The essence of the wrong of unfair competition lies in the sale of the goods of one manufacturer or vendor for those of another or under such conditions as may lead the purchaser to think they are the goods of another. Best & Co. v. Miller, 2 Cir., 167 F.2d 374; certiorari denied 335 U.S. 818, 69 S. Ct. 39, 93 L. Ed. 373. A defendant is not required to insure a plaintiff against confusion by careless purchasers. Seven Up Co. v. Cheer Up Sales Co., 8 Cir., 148 F.2d 909; certiorari denied 329 U.S. 717, 67 S. Ct. 47, 91 L. Ed. 622.

 Although it is seriously questionable, I shall not pass upon the validity of the trademark 'Frosty Red.' It is only challenged in an affirmative defense in the answer and it seems unnecessary to the course of this decision. See Best & Co. v. Miller, supra.

 I find as facts that the trademark 'Frosty Red,' the word 'Red' being disclaimed, was registered to plaintiff corporation on July 9, 1940; that such trademark as applied to the lipsticks and rouge of the plaintiff corporation has not acquired a secondary meaning within the trade or purchasing public; that the use of the word 'Frosted' by the defendant corporation in the advertising and sale of certain nail enamels does not infringe upon such registered trademark; that such use of said word as aforesaid by the defendant corporation did not constitute unfair competition on the part of the defendant corporation; that the ordinary purchasers of such articles were not misled, confused, or deceived by such use by the defendant, in particular relation to the 'Frosty Red' lipsticks and rouges sold by the plaintiff corporation; that the plaintiff corporation sustained no money damages as a result of such use of the term 'Frosted' as aforesaid.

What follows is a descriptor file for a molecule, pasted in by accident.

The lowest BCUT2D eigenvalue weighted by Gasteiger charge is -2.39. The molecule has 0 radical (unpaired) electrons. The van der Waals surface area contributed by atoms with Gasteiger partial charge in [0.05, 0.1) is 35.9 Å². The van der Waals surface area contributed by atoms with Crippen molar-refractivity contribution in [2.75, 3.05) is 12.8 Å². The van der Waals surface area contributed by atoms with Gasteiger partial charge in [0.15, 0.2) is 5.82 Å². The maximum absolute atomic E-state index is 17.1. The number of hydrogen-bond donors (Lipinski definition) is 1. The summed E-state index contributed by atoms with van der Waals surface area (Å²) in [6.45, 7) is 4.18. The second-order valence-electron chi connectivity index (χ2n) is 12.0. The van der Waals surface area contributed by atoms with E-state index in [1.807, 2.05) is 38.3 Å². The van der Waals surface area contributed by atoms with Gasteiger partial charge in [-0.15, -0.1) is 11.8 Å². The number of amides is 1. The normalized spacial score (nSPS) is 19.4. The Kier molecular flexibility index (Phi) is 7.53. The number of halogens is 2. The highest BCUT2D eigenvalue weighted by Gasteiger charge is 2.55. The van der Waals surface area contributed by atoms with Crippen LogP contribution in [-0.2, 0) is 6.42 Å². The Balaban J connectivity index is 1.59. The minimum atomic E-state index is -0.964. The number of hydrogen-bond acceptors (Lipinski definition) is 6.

My conclusions of law are that the court has jurisdiction of the subject matter and parties to the action; that the plaintiff corporation fails in its proof as to the allegations set forth in its complaint; that judgment may enter in behalf of the defendant corporation dismissing the complaint.

 The exhibits in this action shall be filed with this opinion in the office of the Clerk of the United States District Court, Southern District of New York, at New York City.